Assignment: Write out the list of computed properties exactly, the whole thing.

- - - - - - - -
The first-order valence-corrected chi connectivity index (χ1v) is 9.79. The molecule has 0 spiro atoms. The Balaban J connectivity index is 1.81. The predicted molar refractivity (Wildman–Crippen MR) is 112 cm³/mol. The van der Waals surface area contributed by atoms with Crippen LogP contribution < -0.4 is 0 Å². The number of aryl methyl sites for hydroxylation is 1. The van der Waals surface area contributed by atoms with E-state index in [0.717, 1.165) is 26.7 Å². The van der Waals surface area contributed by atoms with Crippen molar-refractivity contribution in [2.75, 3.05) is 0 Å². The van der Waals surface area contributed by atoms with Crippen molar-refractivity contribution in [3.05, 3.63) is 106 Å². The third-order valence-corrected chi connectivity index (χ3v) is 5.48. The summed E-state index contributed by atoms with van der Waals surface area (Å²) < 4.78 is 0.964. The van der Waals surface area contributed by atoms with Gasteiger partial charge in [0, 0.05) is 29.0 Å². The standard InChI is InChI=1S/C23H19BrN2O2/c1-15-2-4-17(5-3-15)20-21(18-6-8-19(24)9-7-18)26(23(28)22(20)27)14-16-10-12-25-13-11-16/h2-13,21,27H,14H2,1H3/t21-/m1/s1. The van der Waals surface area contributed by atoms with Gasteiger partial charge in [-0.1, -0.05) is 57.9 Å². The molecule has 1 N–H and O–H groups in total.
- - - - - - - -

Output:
The first-order valence-corrected chi connectivity index (χ1v) is 9.79. The molecule has 0 spiro atoms. The Balaban J connectivity index is 1.81. The predicted molar refractivity (Wildman–Crippen MR) is 112 cm³/mol. The van der Waals surface area contributed by atoms with Crippen LogP contribution < -0.4 is 0 Å². The number of aryl methyl sites for hydroxylation is 1. The van der Waals surface area contributed by atoms with E-state index in [0.717, 1.165) is 26.7 Å². The van der Waals surface area contributed by atoms with Crippen molar-refractivity contribution in [2.75, 3.05) is 0 Å². The van der Waals surface area contributed by atoms with Crippen molar-refractivity contribution in [3.05, 3.63) is 106 Å². The third-order valence-corrected chi connectivity index (χ3v) is 5.48. The summed E-state index contributed by atoms with van der Waals surface area (Å²) < 4.78 is 0.964. The van der Waals surface area contributed by atoms with Gasteiger partial charge in [0, 0.05) is 29.0 Å². The standard InChI is InChI=1S/C23H19BrN2O2/c1-15-2-4-17(5-3-15)20-21(18-6-8-19(24)9-7-18)26(23(28)22(20)27)14-16-10-12-25-13-11-16/h2-13,21,27H,14H2,1H3/t21-/m1/s1. The van der Waals surface area contributed by atoms with Gasteiger partial charge in [-0.1, -0.05) is 57.9 Å². The molecule has 1 N–H and O–H groups in total.